First tent, memories. A woman from Pakistan says with a stoic face that her first childhood memory is being slapped by her dad, and minutes later a woman from Russia smiles while describing her memory of wearing her favorite daisy dress when her dad carried her on his shoulders and she thought she ruled the world. I watch these clips shocked and wide-eyed. My first childhood memories include images of my dad dancing to the song “Shout” while spraying the stains out of my dirty laundry. The black white-haired woman with a cane next to me starts to cry.
Next tent, next film, gender roles. This tent has two video screens next to each other, angled a bit as if the people in the films were facing each other and having a conversation. A man from Iran claims that since Eve came after Adam, men are more important and we just have to accept that. I become so upset at this remark that I want to find that man and criticize him. I realize that finding him will not be enough. There are many people that share his views. A British woman speaks out for me in the next video clip, however, saying, “I ask for all of us to stand up and say enough,” alluding to the fact that women still have a ways to go before receiving equal rights to men.
Next tent, next film, love. I spend over an hour sitting here, watching love story after love story. An Ethiopian man says that love to him means 3 wives (one for each house), a New Zealand woman explains that she fell in love last year after 25 years of marriage, and a Russian woman claims that she never loved anyone but instead married to get out of poverty. I start crying. Love (understanding, laughter, friendship, and trust) is the best feeling I have ever experienced, and I am upset that everyone does not experience it too. The couples around me kiss constantly in this tent, and an old man in his 80s observes them with worn-out bags under his eyes.
Next tent, next film, family. An Ethiopian father says that likes his family because he had many girls that he sold for goats, which give him food to have a “good life.” A Texan exclaims that she was too involved in a career to have a family, and that is common in the US: “everyone fends for himself.” It is ironic when individuals make generalized statements about their country such as the one above. I wish the interviewees could see how different each opinion is. A New Orleans man follows the Texan, explaining that when he became a dad, he became so happy, because he realized that he was joining the “history of the world.”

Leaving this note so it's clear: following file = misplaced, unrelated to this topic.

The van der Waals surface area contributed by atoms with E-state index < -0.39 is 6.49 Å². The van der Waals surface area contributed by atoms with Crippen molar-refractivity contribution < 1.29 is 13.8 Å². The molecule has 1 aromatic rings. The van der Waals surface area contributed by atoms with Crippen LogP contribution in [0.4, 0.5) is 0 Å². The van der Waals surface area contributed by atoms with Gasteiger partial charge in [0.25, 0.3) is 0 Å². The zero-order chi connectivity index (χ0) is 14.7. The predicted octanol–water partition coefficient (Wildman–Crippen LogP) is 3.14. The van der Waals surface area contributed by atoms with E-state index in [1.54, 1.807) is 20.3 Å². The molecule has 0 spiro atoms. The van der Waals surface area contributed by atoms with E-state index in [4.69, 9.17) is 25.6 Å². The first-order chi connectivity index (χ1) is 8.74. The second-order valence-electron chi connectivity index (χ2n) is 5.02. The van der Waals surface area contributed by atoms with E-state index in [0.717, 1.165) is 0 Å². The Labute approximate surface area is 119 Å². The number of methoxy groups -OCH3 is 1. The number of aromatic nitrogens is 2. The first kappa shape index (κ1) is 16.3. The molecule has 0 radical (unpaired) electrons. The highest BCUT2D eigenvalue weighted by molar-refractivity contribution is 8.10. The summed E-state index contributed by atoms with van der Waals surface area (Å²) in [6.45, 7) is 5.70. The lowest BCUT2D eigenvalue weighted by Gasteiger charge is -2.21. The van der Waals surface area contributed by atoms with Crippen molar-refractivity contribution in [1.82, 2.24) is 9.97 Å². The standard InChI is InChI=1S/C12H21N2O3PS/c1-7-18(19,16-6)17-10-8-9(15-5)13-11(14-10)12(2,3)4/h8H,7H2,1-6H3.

Next tent, next film, happiness. To one woman from Madagascar, happiness means clean water. Clean water. I think about the Cristaline bottled water that I bought this morning and then filled up in the sink.
Next tent, next film, dreams. A woman from Italy says in a serious voice that she always wanted to be a pilot. A man from Burkina laughs and explains that he dreamed of becoming a pilot. In the following clips, people from France, the US, Kenya, Japan, and Thailand all admit that their childhood dream was to be able to fly.
So many people want to fly. Perhaps they want to reach the sky for the fun of it, perhaps they want to rise high above everyone else, perhaps they want to fly to be relieved from the tough realities of their everyday lives, perhaps they want to understand the rest of the world better and mix with more people, languages, ideas. Each reason behind the stated dream may be different, but the combined film clips deliver a powerful message: so many people dream of flying.
The inequalities illuminated by the exhibit send me a sad message that not everyone is able to fly as easily as others. Some people are more fortunate than others and see the world through a more optimistic perspective. This art exhibition reinforced my dream to help others realize and appreciate how similar and yet wonderfully different we all are and to help more people actualize their dreams.
Promising to someday share my stories with the world,
Ps. Go to this website and learn from others: http://www.6billionothers.org/index_en.php